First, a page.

Regulus Therapeutics Inc. (NASDAQ: RGLS)’s hepatitis C (HCV) drug candidate has been put on clinical hold by the FDA. The company received a verbal notice from the agency regarding the clinical hold affecting its lead drug candidate RG-101 and will be issued with a written notice within 30 days. What triggered the FDA’s clinical hold notice on RG-101 and what does it mean concerning the future of the drug candidate?
The FDA issued the clinical hold on RG-101 after Regulus Therapeutics Inc. (NASDAQ: RGLS) reported a second serious adverse event (SAE) regarding the medicine. The SAE related to occurrence of jaundice in a patient who had taken the drug. The side effect was observed on the patient 117 days after receiving the treatment. The patient who exhibited jaundice had been on dialysis because of end-stage renal disease.
It is worth pointing out that RGLS is trying to focus RG-101 as a treatment for HCV in a subset of patients who are also suffering from end-stage renal disease. The reason for that is that people afflicted by end-stage renal disease don’t respond well to standard treatments for HCV that are already available on the market.
But Regulus Therapeutics Inc. (NASDAQ: RGLS)’s efforts to target HCV area with unmet medical need are encountering hurdles.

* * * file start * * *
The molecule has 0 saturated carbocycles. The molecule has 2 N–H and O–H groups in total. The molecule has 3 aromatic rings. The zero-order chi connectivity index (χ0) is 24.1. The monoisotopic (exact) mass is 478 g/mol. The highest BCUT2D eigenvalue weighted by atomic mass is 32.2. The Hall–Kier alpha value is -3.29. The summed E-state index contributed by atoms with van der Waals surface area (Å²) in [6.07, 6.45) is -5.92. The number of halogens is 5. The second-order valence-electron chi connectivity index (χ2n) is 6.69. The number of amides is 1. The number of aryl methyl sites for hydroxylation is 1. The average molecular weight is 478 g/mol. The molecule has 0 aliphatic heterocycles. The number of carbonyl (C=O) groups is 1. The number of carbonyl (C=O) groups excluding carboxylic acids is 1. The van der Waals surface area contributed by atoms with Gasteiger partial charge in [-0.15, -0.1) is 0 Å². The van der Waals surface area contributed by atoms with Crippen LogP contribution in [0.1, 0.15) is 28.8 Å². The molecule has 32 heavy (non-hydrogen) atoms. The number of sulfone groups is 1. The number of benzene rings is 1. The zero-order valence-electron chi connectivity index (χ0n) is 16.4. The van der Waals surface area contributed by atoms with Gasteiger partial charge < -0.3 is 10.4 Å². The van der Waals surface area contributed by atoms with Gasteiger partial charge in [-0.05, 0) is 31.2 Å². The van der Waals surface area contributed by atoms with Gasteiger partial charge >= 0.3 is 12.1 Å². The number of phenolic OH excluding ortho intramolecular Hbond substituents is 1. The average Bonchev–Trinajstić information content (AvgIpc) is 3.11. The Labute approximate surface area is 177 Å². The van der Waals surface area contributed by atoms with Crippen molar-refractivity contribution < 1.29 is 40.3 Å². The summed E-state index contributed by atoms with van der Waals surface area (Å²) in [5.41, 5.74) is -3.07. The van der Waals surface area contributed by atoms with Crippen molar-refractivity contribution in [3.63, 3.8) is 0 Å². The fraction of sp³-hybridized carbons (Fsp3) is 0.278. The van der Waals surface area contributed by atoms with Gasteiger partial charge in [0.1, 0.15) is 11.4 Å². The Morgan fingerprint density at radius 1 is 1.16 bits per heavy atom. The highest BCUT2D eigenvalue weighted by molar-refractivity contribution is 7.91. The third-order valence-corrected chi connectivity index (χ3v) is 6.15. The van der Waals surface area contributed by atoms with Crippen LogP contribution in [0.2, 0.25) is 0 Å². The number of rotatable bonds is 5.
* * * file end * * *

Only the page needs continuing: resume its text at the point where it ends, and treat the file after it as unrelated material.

Where clinical hold leave RGLS?
The FDA’s clinical hold doesn’t mean the end of the road for Regulus Therapeutics Inc. (NASDAQ: RGLS) and its lead candidate RG-101. The company will continue with the three clinical studies of the drug that have already enrolled subjects. However, the clinical hold affects future studies of the compound. As such, the company must move quickly to see that the FDA releases the clinical hold to allow it to continue with the development of RG-101 without restrictions.
Side effects of a treatment
It has not yet been settled that it was Regulus Therapeutics Inc. (NASDAQ: RGLS)’s RG-101 that caused jaundice in the patient. But FDA doesn’t take chances and that explains the notice of clinical hold on the drug. Perhaps the agency may release the hold after it verifies that RG-101 was not responsible for the adverse side effect. However, in a worst case scenario, the FDA could halt all the clinical programs of RG-101, thus sending RGLS back to the drawing board. That explains the caution investors are exhibiting regarding the stock following the clinical hold notice.